© Filmlichter

Selbstgespräche (Come In and Burn Out)
Germany 2008

Opening 31 Jul 2008

Directed by: André Erkau
Writing credits: André Erkau
Principal actors: Johannes Allmayer, Maximilian Brückner, August Zirner, Daniel Drewes, Antje Widdra

Imagine that your first film premieres in Hamburg on the hottest night of the year and nobody comes to sit in the stuffy cinema. That night director André Erkaus’ film showed to a small group of real film lovers, but this comedy has the potential to entertain large audiences. Richard (August Zirner) runs a call center in which employees sit in cubicles and sell flat rates over the phone to disgruntled, uninterested people chosen at random. Who has not cursed these intruders? Adrian, Sascha and Maria are three co-workers who need the job. Adrian is most successful: the employee of the month. On the phone he is glib and persuasive; in real life he lives at home with his father, has never had a date and trembles at the thought of meeting one of his customers in whom he has an interest. Sascha is new to the job, and considers it a stepping stone to something better. His girl friend is pregnant but he is not ready for responsibility. Maria is a single mother whose communication with the father of her child leads to angry misunderstandings and unhappiness all around. Even their boss Richard cannot communicate with his wife, who lends her ear to their dance teacher. Slowly, each person learns to listen, to hear. This new-found communication skill helps to solve their problems and changes lives.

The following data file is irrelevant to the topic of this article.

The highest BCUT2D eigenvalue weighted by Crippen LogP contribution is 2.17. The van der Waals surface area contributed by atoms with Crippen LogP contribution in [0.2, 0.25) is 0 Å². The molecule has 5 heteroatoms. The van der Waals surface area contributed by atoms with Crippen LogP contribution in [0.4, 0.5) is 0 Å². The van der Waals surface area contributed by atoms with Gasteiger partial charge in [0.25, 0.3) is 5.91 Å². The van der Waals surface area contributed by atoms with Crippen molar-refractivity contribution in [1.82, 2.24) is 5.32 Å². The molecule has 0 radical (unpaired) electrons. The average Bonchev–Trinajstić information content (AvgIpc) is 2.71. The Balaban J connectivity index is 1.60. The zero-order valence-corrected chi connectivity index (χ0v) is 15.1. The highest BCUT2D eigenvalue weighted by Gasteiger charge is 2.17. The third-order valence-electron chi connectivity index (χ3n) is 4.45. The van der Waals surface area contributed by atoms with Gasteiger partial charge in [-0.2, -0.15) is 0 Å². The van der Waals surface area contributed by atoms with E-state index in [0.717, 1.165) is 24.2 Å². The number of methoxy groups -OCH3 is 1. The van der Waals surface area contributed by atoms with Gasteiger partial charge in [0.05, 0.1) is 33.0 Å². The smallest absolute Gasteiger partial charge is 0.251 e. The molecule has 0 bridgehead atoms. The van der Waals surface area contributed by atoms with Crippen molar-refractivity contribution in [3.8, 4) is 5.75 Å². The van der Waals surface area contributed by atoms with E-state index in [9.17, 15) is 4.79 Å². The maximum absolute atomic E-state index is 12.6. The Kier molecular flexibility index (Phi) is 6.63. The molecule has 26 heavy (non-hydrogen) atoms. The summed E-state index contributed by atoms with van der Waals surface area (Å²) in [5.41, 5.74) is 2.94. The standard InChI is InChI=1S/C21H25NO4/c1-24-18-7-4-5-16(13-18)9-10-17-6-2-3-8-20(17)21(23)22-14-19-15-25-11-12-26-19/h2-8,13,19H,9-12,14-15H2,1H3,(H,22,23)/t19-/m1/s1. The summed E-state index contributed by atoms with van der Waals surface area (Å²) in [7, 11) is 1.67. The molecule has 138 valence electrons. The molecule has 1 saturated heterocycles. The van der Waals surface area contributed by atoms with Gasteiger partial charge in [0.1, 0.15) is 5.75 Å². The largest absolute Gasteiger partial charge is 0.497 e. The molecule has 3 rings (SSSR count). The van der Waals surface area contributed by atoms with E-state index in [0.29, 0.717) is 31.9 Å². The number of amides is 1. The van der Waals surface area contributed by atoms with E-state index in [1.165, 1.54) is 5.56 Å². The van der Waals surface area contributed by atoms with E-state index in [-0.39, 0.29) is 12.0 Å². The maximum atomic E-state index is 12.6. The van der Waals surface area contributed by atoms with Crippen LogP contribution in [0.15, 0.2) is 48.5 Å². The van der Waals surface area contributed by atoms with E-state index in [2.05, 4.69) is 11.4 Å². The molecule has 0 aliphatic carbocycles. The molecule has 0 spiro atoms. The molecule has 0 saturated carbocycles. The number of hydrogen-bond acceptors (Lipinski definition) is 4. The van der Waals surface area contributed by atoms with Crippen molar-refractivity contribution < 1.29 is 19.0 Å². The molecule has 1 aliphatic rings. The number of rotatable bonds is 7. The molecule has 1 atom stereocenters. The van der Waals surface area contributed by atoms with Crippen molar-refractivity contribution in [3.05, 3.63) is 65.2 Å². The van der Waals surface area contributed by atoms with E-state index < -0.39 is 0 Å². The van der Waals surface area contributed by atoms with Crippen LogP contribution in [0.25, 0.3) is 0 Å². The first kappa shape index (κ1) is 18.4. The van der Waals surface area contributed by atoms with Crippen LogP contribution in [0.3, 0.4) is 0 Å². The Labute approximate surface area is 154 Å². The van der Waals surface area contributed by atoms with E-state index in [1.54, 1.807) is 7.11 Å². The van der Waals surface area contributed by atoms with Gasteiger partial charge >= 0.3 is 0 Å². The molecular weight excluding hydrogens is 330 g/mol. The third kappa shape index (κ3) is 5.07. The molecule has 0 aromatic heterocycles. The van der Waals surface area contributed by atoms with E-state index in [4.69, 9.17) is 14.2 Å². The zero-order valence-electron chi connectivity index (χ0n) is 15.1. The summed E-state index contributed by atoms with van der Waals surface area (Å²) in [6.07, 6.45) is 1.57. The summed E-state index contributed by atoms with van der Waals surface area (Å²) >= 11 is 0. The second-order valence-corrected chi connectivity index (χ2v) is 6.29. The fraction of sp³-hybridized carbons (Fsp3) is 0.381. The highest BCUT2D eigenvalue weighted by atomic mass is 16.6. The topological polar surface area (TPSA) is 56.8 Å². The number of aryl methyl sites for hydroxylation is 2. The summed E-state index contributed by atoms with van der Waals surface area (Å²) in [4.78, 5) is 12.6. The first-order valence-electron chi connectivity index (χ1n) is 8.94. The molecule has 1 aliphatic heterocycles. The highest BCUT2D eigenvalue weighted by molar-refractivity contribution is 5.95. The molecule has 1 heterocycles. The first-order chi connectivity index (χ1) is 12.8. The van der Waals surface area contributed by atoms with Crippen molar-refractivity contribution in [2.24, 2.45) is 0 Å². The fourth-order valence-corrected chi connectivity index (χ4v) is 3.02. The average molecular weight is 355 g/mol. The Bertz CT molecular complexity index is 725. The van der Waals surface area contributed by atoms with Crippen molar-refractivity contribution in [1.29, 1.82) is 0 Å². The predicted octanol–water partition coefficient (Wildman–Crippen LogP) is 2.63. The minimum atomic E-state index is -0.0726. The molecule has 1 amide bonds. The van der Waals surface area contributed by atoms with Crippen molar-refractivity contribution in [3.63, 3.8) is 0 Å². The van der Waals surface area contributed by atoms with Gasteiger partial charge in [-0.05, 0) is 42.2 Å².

André Erkaus experienced call center work. He said, “People on both ends of a call-center phone line are victims. Nobody really wants to do this job.” It is a long way from the call center to a successful film. He said that it took 30 months from writing the script to seeking financing to finally shooting it in 24 days and the resulting comedy is worth the effort, bringing Erkaus the Max Orphüls prize for best new German director. The ensemble cast, music, and camera are all excellent. Singer Chris Normann and journalist Günther Walraff have cameo roles. (Becky Tan)

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